Great American Eclipse underway
Folks have been waiting a long time for this! Solar eclipse day across the United States!
Other countries will be able to see a partial eclipse, but only the U.S. will experience totality. Totality is when our moon completely covers the sun. West Michigan will experience only about 80 percent totality and I expect a veil of high clouds through most of the day…a milky or obscured sun is likely what we’ll see with the eclipse still visible. The cloud cover may be a bit thinner across our southern counties. Local times for the eclipse are at the end of this story.
For the 14 states lucky enough to be in totality, or those of us heading further south around Carbondale, Illinois, you can expect the following under good sky conditions (no clouds):
About 10 to 15 seconds before and after complete totality, the corona or outer atmosphere of the sun becomes visible. It produces a diamond ring effect. See below.
Just seconds before and after totality Baily’s Beads appear. Those are bead-like pieces or blobs of light at the edge of the moon and are created because of gaps in the mountains and valleys on the moon’s surface. It allows the sunlight to pass through in those areas, but not others. See image below.
It really will be a true celestial spectacle complete with Baily’s Bead’s, the Diamond Ring, the sun’s corona, and the ability to actually see stars during the day as the sun is completely and momentarily blocked out. In fact, temperatures may fall as much as 20 to 25 degrees during totality as solar insolation is all but stopped! Remember that these things are only visible in 100 percent or full totality areas.
Since totality begins in the Pacific Northwest, the moon’s shadow (or umbra) will move eastward across the United States at more than 1,000 miles per hour! A total solar eclipse across the entire U.S. (like this) is rare. The last one occurred in 1918. We had one that was visible only in Hawaii in 1991, and another in 1979 visible only in the Pacific Northwest states. About 12 million people live in the path of totality, but millions more are expected to travel (even from other countries) to experience it. Only the United States will see totality (complete coverage of the sun). Other countries will only experience a partial eclipse. See image below.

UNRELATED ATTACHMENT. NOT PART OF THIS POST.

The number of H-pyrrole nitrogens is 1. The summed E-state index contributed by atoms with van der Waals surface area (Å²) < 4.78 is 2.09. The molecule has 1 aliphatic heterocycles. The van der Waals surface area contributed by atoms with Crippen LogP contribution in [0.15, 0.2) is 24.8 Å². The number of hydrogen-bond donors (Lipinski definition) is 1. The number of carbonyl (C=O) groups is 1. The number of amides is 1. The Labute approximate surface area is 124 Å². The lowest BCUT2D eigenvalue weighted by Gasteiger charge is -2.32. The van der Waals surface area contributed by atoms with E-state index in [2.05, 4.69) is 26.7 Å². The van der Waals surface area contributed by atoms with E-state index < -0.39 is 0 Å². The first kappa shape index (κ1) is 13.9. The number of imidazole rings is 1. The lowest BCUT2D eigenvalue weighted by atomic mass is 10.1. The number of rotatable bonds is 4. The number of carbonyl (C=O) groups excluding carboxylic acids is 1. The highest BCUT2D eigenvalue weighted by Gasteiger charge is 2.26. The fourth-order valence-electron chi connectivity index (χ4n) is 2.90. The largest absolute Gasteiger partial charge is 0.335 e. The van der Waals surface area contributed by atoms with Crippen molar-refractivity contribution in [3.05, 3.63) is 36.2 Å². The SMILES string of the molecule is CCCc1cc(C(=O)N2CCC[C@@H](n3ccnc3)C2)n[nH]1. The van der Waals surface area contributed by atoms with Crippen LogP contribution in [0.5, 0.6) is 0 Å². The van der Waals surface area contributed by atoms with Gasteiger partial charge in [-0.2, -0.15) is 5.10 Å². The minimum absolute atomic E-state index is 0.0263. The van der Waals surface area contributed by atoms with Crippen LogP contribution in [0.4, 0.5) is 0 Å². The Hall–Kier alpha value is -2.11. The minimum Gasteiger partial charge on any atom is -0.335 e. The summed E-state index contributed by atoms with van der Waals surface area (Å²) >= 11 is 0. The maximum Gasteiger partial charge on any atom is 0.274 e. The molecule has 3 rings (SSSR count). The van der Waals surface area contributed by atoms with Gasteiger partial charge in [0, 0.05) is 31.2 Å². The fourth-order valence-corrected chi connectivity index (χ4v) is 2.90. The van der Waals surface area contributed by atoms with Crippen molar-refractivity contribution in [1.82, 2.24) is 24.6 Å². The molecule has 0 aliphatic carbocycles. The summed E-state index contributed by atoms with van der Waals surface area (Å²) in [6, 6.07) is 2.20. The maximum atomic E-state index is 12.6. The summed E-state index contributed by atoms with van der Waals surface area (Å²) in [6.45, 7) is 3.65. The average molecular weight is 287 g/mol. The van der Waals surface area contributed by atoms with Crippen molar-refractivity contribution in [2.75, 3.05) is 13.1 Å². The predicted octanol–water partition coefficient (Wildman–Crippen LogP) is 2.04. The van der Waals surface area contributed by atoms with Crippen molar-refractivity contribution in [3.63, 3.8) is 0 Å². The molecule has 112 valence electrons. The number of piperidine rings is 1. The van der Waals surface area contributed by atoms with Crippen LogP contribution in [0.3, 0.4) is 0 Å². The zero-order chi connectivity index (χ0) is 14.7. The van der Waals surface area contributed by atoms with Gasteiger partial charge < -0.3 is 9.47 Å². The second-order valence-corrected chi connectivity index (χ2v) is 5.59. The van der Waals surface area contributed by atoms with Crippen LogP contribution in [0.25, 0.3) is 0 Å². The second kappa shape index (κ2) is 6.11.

Our moon is not the only thing to “eclipse” our sun. A transit of Venus occurred in June 2012 and a transit of Mercury occurred in May 2016. The transit means they come between Earth and the sun. Those are the only two planets that can ever transit the earth, but I should also note the effect is not nearly as dramatic as a solar or lunar eclipse.
For those of you into the astronomy portion of the eclipse, realize that a solar eclipse only happens at the new moon. That’s the only lunar phase when the moon is between the Earth and the sun. Eclipse totalities and the length of them will vary with the Earth-sun distance (that can change up to 3 percent) and the moon-Earth distance (that can change up to 12 percent). These variables can alter the actual totality time. Keep in mind that our daytime sun’s diameter is about 400 times larger than that of the moon. It also lies about 400 times farther away, so both disks appear to be the same size, hence the coverage/totality/eclipse of the sun.
Many believe this will be the most viewed eclipse ever due, to media coverage, the availability of a highway system that allows people to travel from various locations quickly and easily, and the fact that the eclipse will traverse 10 states across the nation’s midsection. Maximum totality is two minutes and 40 seconds around Carbondale, Illinois, or slightly south of there in Giant City State Park.
Here in West Michigan, the eclipse gets underway at the lakeshore at about 12:56 p.m. The 80 percent totality (maximum sun coverage for us) occurs about 2:21 p.m., and the event concludes about 3:43 p.m. at the lakeshore. Times are a minute or two later from Grand Rapids eastward since the eclipse travels from northwest to southeast.
Our next solar eclipse occurs on April 8, 2024. The path will be through Mexico, Texas, northwest Ohio, and Maine. The dark part of the eclipse or shadow is known as the umbra. The light part or partial eclipse (everyone that doesn’t experience totality) is known as the penumbra. See image below, courtesy of Michael Zeiler and TheGreatAmericanEclipse.com.
Make sure to enjoy this rare event and please be safe. Use only approved eclipse glasses to view the eclipse. And don’t forget to post any photos on our FOX 17 Facebook page. FOX 17 will be LIVE from 2:00 to 3:00 p.m. EDT on Monday streaming the event and getting reaction with crews in Carbondale, Illinois, and right here in West Michigan!